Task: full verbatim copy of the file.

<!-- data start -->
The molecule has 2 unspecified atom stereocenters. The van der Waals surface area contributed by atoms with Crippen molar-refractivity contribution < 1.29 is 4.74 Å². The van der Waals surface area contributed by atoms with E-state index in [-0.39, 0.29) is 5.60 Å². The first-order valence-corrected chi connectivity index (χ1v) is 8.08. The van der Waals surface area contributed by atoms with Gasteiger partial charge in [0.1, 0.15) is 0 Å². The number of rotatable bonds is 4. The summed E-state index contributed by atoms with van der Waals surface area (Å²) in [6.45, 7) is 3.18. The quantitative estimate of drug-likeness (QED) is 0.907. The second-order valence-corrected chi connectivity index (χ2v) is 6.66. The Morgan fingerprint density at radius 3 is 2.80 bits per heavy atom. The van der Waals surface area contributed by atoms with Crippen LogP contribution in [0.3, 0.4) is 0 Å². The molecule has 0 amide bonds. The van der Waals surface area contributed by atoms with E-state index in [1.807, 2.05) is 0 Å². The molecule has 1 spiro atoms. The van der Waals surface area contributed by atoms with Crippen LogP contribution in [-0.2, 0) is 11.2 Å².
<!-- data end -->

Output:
The molecule has 2 unspecified atom stereocenters. The van der Waals surface area contributed by atoms with Crippen molar-refractivity contribution < 1.29 is 4.74 Å². The van der Waals surface area contributed by atoms with E-state index in [-0.39, 0.29) is 5.60 Å². The first-order valence-corrected chi connectivity index (χ1v) is 8.08. The van der Waals surface area contributed by atoms with Gasteiger partial charge in [0.1, 0.15) is 0 Å². The number of rotatable bonds is 4. The summed E-state index contributed by atoms with van der Waals surface area (Å²) in [6.45, 7) is 3.18. The quantitative estimate of drug-likeness (QED) is 0.907. The second-order valence-corrected chi connectivity index (χ2v) is 6.66. The Morgan fingerprint density at radius 3 is 2.80 bits per heavy atom. The van der Waals surface area contributed by atoms with Crippen LogP contribution in [0.3, 0.4) is 0 Å². The molecule has 0 amide bonds. The van der Waals surface area contributed by atoms with E-state index in [1.807, 2.05) is 0 Å². The molecule has 1 spiro atoms. The van der Waals surface area contributed by atoms with Crippen LogP contribution in [-0.2, 0) is 11.2 Å².